My wife talks a lot about fitness. She has a whole awesome blog on it here …
I don't talk about it much, because …
I listen to trans-people every day with far bigger problems than the ones I'm having.
I don't want to be a whiner, or to feel like I'm complaining about the wrong things.
But after I broke down crying in the gym last week, one of the things that really helped was reading a trans-lady marathoner's blog post of how transition impacted her fitness regime, so I guess I feel I ought to add my voice, if I can.
I'm looking at the race results of a little local 5K I ran in April. The top 10 runners are all male. The fastest man, beat the fastest woman by over 4 minutes (an both beat me by over 14m). And in general, the males ran a lot faster than the females. I haven't been to a local weightlifting competition yet, and I can't find a posting of results. But suffice it to say, again, the males lifted a lot more than the females. This is not an anomaly.
Testosterone gives people with male-style hormone profiles a HUGE advantage over folks with more female-style hormone profiles in the muscle building (and maintaining) category. And consequently in cardio-vascular endurance. And in running speed. And in lifting. And in lots of physical athletics issues. Don't get me wrong, there are plenty of women who are strong, fast, fit, skilled etc. Far fitter than me. I have run zero marathons in my life. Like most things on gender there are two largely overlapping bell curves, and hard work, or smart work, can definitely effect where you are on them. But we very rarely have females directly compete with males, because that turns out not to go well for the women and girls. Unfortunately, when the “male” you are competing against is your own self a few months ago … well that can get tricky, psychologically...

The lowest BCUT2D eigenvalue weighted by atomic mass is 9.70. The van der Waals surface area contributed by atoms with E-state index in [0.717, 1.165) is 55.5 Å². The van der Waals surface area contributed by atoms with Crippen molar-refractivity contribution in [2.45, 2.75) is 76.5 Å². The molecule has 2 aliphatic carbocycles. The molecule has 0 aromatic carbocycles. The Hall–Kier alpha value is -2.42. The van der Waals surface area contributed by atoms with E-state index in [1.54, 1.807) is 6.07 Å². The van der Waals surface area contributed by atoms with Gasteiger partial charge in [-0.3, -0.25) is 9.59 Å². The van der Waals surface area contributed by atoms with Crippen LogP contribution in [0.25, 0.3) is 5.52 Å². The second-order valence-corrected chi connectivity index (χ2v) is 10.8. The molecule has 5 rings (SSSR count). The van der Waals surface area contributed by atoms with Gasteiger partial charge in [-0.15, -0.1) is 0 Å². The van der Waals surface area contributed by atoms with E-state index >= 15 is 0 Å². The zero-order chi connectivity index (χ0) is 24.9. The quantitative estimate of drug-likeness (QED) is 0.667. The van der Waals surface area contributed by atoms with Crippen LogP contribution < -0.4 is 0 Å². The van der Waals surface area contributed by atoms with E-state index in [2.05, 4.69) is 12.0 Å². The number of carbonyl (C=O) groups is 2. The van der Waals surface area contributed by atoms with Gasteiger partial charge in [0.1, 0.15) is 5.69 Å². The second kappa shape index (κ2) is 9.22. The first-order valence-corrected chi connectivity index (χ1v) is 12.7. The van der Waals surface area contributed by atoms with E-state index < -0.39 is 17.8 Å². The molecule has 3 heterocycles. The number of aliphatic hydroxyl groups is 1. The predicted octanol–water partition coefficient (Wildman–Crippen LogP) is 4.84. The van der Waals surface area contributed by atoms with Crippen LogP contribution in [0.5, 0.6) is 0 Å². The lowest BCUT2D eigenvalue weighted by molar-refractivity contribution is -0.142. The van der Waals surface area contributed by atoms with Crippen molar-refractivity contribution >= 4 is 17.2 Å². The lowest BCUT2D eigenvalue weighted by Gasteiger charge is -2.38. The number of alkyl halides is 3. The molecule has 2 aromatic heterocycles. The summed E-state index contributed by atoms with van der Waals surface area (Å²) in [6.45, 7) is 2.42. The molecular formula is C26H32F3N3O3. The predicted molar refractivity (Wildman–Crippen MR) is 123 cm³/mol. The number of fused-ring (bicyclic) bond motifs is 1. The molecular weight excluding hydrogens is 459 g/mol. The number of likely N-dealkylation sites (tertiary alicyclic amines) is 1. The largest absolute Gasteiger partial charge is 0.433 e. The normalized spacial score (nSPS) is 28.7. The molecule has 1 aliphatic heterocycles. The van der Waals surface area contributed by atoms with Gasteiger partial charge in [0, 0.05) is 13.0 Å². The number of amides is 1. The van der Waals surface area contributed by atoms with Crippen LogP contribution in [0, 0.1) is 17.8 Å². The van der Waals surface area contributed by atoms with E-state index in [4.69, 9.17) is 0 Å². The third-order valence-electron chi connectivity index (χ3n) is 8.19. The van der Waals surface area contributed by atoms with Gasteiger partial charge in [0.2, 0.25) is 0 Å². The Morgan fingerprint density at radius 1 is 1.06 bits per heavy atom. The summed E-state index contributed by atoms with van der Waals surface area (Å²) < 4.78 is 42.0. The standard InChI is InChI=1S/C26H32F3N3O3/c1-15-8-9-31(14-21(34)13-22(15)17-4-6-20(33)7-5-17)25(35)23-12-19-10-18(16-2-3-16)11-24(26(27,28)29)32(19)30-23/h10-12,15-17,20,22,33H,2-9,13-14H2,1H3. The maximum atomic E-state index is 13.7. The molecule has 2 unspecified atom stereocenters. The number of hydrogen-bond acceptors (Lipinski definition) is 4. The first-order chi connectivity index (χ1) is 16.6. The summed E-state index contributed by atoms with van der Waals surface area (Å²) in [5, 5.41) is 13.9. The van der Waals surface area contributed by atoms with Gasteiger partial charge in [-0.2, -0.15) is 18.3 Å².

A woman can lift weights and not need to worry about getting “bulky” because at female levels of testosterone it is very hard to get bulky. You'll build muscle, get fitter, get many health benefits, but you won't get “bulky” (unless you are very specifically trying to get bulky and work your ass off). But the down side is that if you are on a feminizing hormone regime, you are going to slowly, steadily lose muscle for a while, while your body is adjusting and that is going to have a lot of effects.
I knew all this, intellectually, before I started hormones. Frankly, several of the problems I'd worried about with transition, when I started, haven't really materialized. People have remained remarkably polite to me even while I've been visibly in transition, for instance, which is not the experience many trans people have. But I have been surprised how much the slow steady declines in my speed, strength, and endurance have ground me down. I think the issue is not the declines themselves, there is a sense in which I don't really care how fast or strong I am. I'm not really competitive, even at the local level. Rather, my slow steady declines have messed with my motivations for working out, and with the psychology segment of my fitness regime.
Ok background ...